China’s bank lending rose 16 percent in June from the previous month, central bank figures showed Thursday, in a sign government efforts to spur the country’s slowing economy may be working.
Chinese banks made 919.8 billion yuan ($144.3 billion) in new loans, up from 793.2 billion yuan in May, the People’s Bank of China said in a statement.
The government last week cut interest rates for the second time in a month. It has also cut reserve requirements – the amount of money banks must hold in reserve – three times since December last year.
Mark Williams, chief Asia economist at Capital Economics, said the gain in June was “significantly higher” compared with May.
“That suggests that government attempts to revive bank lending were starting to work, even before last week’s rate move,” he said in a report.
Recent weak data, including trade figures announced this week, have raised concerns about the health of the world’s second-largest economy. Premier Wen Jiabao has said that the government needs to take more steps to bolster growth.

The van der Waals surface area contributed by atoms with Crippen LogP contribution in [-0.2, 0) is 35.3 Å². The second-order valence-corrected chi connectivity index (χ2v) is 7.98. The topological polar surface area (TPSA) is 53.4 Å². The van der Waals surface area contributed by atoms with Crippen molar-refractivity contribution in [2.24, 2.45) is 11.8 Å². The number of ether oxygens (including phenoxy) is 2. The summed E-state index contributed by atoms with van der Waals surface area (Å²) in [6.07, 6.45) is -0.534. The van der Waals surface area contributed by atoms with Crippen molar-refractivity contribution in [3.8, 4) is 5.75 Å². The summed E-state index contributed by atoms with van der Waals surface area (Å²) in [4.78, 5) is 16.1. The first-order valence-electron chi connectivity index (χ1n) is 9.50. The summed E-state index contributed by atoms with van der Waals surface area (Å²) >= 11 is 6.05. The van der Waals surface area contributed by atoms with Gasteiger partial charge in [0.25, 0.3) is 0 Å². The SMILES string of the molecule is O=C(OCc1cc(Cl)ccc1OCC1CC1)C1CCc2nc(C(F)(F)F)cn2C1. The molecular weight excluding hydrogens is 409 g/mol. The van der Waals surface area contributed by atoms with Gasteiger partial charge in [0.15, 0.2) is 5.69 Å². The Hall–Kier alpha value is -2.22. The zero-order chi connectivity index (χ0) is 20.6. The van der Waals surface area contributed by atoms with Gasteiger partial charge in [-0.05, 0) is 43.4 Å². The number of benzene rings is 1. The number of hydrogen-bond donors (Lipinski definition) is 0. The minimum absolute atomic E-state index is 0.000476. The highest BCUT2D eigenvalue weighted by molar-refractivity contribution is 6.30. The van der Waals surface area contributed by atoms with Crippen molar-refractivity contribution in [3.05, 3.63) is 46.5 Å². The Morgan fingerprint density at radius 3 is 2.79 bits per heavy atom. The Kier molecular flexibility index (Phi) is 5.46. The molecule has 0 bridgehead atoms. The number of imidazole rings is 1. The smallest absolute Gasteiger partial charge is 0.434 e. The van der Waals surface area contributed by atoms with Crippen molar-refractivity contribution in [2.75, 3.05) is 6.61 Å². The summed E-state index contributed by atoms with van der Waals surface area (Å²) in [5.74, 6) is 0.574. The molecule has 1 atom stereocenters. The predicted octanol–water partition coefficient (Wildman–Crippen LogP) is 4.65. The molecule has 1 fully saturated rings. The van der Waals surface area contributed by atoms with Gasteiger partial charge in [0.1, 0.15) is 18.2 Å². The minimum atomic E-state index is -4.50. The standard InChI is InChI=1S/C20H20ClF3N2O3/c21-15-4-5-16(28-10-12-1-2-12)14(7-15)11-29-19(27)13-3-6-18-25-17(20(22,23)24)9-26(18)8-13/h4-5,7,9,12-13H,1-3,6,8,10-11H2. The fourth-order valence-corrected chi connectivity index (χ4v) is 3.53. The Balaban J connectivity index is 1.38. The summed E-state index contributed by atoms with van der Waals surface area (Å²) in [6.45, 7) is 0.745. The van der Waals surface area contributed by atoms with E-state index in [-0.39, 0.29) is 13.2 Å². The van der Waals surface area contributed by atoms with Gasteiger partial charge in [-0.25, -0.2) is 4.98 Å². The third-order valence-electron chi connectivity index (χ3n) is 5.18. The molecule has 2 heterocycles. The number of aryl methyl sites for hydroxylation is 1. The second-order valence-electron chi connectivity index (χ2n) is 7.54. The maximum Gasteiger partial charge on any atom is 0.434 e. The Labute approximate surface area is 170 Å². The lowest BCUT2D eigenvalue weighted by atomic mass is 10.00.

China’s economy grew 8.1 percent in the first three months of this year, its slowest pace in almost three years. The government is due to announce second-quarter gross domestic product figures Friday.
For the six months from January through June, Chinese banks made 4.86 trillion yuan in new loans, the central bank said, up 16.5 percent from the same period last year.
The central bank also announced that China’s foreign exchange reserves – the world’s largest – stood at $3.24 trillion at the end of June, down slightly from $3.31 trillion at the end of March.
The central bank announces foreign exchange reserve figures on a quarterly basis.